Fine print: Please enter the contest only once. For those who submit via email, please include your mailing address to receive a book if you win. If you submit via comment, be sure to send me a follow-up email with your mailing address. By submitting an entry, you authorize DEWHAED to post your anonymous response. Winners will be selected by drawing so as to preserve response integrity. Prior contest winners are ineligible to win this contest.

You can find Does Every Woman Have an Eating Disorder? Challenging Our Nation's Fixation with Food and Weight on Amazon (as a paperback and Kindle) and at

Thursday, May 21, 2015

A Love Letter to My Patients in Early Recovery from Anorexia

You recently accused me of wanting you to be fat. Here's what I've been thinking. . . . Long after we part ways, I'll remember the sound of your voice, the tender and emotional moments we shared, those times we burst out laughing together. I'll have little memory of what you weighed.

I have no investment in wanting you, according to your eating disorder, to be fat. What I care about is your brain, that it's nourished sufficiently for you to think clearly and be yourself again. I'd like to see you return to the you you were before this ugly illness hijacked your anatomy and convinced you to accept this as your new normal.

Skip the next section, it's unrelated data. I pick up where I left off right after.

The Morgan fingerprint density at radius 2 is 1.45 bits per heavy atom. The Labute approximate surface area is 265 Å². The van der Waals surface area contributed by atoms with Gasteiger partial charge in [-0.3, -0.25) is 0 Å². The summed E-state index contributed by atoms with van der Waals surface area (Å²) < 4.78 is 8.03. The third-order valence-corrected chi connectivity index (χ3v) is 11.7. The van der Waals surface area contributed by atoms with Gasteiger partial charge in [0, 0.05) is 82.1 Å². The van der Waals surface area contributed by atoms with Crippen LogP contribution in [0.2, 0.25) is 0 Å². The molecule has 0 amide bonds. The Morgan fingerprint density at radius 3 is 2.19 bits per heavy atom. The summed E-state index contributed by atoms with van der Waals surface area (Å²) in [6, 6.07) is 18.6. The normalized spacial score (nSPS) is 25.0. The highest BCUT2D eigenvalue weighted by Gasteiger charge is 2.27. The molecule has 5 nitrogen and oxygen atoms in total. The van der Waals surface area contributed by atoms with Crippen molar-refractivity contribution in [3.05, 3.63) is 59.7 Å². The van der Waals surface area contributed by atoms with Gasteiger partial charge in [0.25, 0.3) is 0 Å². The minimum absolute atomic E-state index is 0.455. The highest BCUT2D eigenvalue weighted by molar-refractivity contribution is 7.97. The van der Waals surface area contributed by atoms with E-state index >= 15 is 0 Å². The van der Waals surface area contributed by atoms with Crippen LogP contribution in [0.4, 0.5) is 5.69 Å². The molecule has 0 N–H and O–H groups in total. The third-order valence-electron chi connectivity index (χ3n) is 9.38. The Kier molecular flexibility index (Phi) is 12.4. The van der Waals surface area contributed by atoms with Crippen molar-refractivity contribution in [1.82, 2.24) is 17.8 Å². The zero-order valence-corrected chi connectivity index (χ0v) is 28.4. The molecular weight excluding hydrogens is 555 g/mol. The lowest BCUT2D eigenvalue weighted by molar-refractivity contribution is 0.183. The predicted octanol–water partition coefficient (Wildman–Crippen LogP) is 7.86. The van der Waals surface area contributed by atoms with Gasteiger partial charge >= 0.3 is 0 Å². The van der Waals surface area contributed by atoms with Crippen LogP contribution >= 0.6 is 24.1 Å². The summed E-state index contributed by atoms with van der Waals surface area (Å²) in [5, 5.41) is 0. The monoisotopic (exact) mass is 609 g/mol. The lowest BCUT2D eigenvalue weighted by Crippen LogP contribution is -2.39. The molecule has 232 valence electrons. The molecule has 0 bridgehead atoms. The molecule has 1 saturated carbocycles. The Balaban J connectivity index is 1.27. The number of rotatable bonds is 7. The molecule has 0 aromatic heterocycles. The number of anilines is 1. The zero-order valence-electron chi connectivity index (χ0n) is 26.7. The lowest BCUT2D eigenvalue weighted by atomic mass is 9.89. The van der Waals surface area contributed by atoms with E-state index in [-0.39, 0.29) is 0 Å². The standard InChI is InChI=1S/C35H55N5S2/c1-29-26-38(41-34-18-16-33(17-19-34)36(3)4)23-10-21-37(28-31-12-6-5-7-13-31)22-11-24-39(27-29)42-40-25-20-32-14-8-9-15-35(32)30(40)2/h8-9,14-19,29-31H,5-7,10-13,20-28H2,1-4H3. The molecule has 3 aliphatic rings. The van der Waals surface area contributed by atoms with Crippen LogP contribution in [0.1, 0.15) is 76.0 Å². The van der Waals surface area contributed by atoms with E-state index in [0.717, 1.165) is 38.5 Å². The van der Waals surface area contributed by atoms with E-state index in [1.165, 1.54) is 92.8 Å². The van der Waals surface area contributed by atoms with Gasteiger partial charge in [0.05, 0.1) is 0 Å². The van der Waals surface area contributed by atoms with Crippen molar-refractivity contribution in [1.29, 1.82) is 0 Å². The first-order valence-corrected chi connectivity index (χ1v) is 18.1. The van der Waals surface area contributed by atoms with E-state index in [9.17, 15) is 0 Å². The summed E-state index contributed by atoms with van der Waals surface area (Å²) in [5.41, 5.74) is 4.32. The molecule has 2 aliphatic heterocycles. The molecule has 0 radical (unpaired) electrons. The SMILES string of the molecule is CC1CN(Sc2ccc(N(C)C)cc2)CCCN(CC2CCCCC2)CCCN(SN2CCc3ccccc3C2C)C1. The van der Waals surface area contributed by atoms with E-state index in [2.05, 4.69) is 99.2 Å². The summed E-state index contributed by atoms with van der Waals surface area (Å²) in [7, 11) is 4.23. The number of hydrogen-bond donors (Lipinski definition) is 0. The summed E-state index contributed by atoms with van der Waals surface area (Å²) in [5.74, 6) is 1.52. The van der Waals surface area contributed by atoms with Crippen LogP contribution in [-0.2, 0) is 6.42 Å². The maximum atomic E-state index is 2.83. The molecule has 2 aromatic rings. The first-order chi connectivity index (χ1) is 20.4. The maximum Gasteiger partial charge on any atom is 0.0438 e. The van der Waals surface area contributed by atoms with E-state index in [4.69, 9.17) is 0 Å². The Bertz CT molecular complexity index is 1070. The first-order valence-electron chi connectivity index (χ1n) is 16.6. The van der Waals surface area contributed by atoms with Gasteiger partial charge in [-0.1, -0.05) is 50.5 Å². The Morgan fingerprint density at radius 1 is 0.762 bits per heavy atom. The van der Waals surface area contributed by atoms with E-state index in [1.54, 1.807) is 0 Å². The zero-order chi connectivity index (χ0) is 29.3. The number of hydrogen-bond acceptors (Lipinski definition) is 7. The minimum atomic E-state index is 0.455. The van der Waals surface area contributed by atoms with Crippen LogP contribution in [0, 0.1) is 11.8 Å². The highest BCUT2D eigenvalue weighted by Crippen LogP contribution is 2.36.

I want you to be healthy - yes, I know you hate this word right now - but, I do. I want you to be able to swim in the ocean, sit comfortably in class, breathe in the mountain air, sleep like a baby, and have a baby (if you're a woman and that's what you want).

I want your bones to be strong enough to remain fracture-free, to support you on the dance floor and through old age. Hopefully, you'll live long and hard in recovery.

I want your hair to return to its previous fullness and luster.

I want your organs to function efficiently, as if to shout, for example, "This is what it looks like to be a working kidney!"

I want your heart to beat at a normal rate and rhythm. I want your most precious muscle to be stable and strong.

I want you to experience less depression and anxiety, for you to rest comfortably through the night, and for those frightening suicidal thoughts, that never plagued you before, to fade into the darkness.

I want you to feel energized, strong, and capable.